Into the Storm

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into the storm PHOTO

“Where is Chrissy Russo?!”

This movie is no Sharknado, but…

It has the same one-dimensional characters and bad acting. Lucky for all of you that are going to see it this weekend, it does have some fun special effects.

It’s another one of those movies that tries to use the home video footage that various people take (The Blair Witch Project started this trend). It started fun enough with the variety of characters. Two brothers ribbing each other on a home video diary their dad and vice principal of the school (Richard Armitage) wants them to make. There are a couple of red necks that do stupid stunts hoping for lots of hits on YouTube. They do bring some comic relief. Yet the fun that started this thing out quickly dissipates. You realize just how bad the acting performances are and the one-dimensional characters are frustrating. The screenplay has no character development and just goofy exposition, mostly by actor Matt Walsh, who was so fun as the boss in Ted. He’s the storm chaser that is so mean to his crew, we’re counting down the time until a tornado sucks him up.

It was almost 20 years since we had Twister (which wasn’t that good a film), and the special effects have gotten better. Instead of a cow flying by, we get school buses and airplanes in a rather powerful scene. Yet it seems the movie could’ve given us more thrills. Rarely are you on the edge of your seat.

There’s a side story that has Donnie (Max Deacon) bailing on his dad and not filming the graduation ceremony, so he can help a cute classmate (Alycia Debnam Carey) he’s been pining for. She needs a project done that involves filming. This means they’ll get trapped and either be rescued, fall in love, or maybe both.

The storm chasers have a vehicle called Titus. It looks like the vehicle Jim Carey drove in Dumb and Dumber, combined with something out of a Schwarzenegger flick. When we’re shown the various features on it, and how it can plant itself into the ground so it can’t be sucked into the tornado – we realize exactly what’s going to happen later in the film with said vehicle.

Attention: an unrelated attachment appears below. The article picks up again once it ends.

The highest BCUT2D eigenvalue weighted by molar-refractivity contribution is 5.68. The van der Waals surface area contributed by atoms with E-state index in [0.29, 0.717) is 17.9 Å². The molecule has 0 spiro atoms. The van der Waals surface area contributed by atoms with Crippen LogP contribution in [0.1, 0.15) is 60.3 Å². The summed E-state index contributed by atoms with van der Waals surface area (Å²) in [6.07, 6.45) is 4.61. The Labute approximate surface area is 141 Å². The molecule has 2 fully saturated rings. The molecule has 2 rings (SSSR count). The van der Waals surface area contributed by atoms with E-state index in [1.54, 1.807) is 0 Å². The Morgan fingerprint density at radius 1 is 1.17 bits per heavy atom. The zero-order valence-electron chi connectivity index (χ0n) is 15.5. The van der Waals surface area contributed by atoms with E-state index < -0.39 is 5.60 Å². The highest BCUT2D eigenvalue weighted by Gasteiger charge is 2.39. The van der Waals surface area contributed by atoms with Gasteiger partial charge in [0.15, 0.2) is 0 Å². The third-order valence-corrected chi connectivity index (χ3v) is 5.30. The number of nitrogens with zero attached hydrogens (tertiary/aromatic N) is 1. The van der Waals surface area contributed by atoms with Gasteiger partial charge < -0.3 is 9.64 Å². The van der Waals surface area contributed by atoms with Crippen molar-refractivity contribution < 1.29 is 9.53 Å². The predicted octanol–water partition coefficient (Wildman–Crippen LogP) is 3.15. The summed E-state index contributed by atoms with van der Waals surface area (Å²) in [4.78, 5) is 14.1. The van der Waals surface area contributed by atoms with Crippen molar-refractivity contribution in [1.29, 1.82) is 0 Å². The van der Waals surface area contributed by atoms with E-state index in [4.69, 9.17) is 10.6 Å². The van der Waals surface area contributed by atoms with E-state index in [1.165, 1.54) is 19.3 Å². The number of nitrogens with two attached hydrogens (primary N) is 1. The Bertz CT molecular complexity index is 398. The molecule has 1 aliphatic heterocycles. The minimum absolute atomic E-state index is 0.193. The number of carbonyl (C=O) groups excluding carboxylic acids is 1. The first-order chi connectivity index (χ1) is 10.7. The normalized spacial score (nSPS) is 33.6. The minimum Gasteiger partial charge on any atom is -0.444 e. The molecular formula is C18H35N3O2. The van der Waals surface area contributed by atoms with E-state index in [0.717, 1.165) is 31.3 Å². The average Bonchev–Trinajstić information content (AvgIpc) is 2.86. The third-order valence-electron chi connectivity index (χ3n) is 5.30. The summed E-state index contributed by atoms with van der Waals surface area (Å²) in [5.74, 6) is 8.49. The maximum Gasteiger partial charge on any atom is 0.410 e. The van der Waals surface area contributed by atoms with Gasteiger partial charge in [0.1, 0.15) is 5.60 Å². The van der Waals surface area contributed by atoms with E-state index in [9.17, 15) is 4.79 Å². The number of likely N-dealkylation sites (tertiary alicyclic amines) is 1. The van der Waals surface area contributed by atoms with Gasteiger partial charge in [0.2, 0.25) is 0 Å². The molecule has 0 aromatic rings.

There’s a horribly lame story involving weather-watcher Allison (Sarah Wayne Callies). She had to leave her 5-year-old daughter as she went on this month long escapade. Now, I wasn’t moved when I heard the tacked on story Sandra Bullock gave us about her kid in Gravity, so when this mom skypes with her kid…there’s nothing all that moving about it. Now, if a tornado came and took the child away, maybe we’ll get emotionally invested.

Director Steven Quale is the man behind Final Destination 5 and screenwriter John Swetnam wrote the dance movie Step Up: All In (also opening this weekend, so yes…there is hope for screenwriters everywhere). Anyway, listing those two movies gives you an idea of the quality you’re getting here.  The cast was at a Comic Con screening of the movie and mentioned wanting a realistic and nature feel for the film. Strange that it felt wooden and like one of those cheesy disaster movies we got in the 70s (The Towering Inferno, Poseidon Adventure, Airport).

This is one of the rare times I can gripe about a movie not being shot in 3D. What a wasted opportunity. In a disaster picture that’s all about the destruction and things flying through the air – why not have glass and metal flying at the audience?

I’m going to be generous on the stars here, because I’m rating it on a curve with other disaster movies. Therefore, it gets 2 stars out of 5.

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